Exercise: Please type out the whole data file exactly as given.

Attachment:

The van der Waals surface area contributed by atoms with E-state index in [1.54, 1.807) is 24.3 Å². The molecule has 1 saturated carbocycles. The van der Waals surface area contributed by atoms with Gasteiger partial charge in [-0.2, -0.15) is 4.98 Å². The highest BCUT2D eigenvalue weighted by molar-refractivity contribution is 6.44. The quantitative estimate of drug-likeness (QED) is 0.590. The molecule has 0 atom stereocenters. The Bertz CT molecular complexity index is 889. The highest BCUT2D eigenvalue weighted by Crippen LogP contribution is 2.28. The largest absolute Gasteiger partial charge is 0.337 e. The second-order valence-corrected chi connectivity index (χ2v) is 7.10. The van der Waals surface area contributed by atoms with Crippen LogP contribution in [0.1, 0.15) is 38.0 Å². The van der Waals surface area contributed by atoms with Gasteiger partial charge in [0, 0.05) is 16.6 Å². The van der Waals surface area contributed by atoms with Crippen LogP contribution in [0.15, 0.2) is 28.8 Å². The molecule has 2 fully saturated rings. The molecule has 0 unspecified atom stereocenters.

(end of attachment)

The van der Waals surface area contributed by atoms with E-state index in [1.54, 1.807) is 24.3 Å². The molecule has 1 saturated carbocycles. The van der Waals surface area contributed by atoms with Gasteiger partial charge in [-0.2, -0.15) is 4.98 Å². The highest BCUT2D eigenvalue weighted by molar-refractivity contribution is 6.44. The quantitative estimate of drug-likeness (QED) is 0.590. The molecule has 0 atom stereocenters. The Bertz CT molecular complexity index is 889. The highest BCUT2D eigenvalue weighted by Crippen LogP contribution is 2.28. The largest absolute Gasteiger partial charge is 0.337 e. The second-order valence-corrected chi connectivity index (χ2v) is 7.10. The van der Waals surface area contributed by atoms with Crippen LogP contribution in [0.1, 0.15) is 38.0 Å². The van der Waals surface area contributed by atoms with Gasteiger partial charge in [0, 0.05) is 16.6 Å². The van der Waals surface area contributed by atoms with Crippen LogP contribution in [0.15, 0.2) is 28.8 Å². The molecule has 2 fully saturated rings. The molecule has 0 unspecified atom stereocenters.